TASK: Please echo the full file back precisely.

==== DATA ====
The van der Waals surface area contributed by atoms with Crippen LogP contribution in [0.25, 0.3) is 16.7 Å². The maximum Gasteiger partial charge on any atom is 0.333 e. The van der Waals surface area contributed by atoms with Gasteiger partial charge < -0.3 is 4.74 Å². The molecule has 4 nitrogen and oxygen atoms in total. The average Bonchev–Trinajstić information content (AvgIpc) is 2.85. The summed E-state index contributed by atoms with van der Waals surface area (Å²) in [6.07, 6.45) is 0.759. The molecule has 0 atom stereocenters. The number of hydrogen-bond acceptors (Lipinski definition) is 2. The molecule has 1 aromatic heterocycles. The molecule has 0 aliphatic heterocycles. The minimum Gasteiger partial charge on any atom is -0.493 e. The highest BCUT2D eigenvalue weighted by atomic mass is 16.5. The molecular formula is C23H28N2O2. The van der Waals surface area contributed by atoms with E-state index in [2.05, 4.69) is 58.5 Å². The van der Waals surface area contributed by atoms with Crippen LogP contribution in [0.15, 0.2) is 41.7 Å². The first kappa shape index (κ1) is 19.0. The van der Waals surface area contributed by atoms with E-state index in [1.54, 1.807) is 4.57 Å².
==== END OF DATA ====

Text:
The van der Waals surface area contributed by atoms with Crippen LogP contribution in [0.25, 0.3) is 16.7 Å². The maximum Gasteiger partial charge on any atom is 0.333 e. The van der Waals surface area contributed by atoms with Gasteiger partial charge < -0.3 is 4.74 Å². The molecule has 4 nitrogen and oxygen atoms in total. The average Bonchev–Trinajstić information content (AvgIpc) is 2.85. The summed E-state index contributed by atoms with van der Waals surface area (Å²) in [6.07, 6.45) is 0.759. The molecule has 0 atom stereocenters. The number of hydrogen-bond acceptors (Lipinski definition) is 2. The molecule has 1 aromatic heterocycles. The molecule has 0 aliphatic heterocycles. The minimum Gasteiger partial charge on any atom is -0.493 e. The highest BCUT2D eigenvalue weighted by atomic mass is 16.5. The molecular formula is C23H28N2O2. The van der Waals surface area contributed by atoms with E-state index in [2.05, 4.69) is 58.5 Å². The van der Waals surface area contributed by atoms with Crippen LogP contribution in [0.15, 0.2) is 41.7 Å². The first kappa shape index (κ1) is 19.0. The van der Waals surface area contributed by atoms with E-state index in [1.54, 1.807) is 4.57 Å².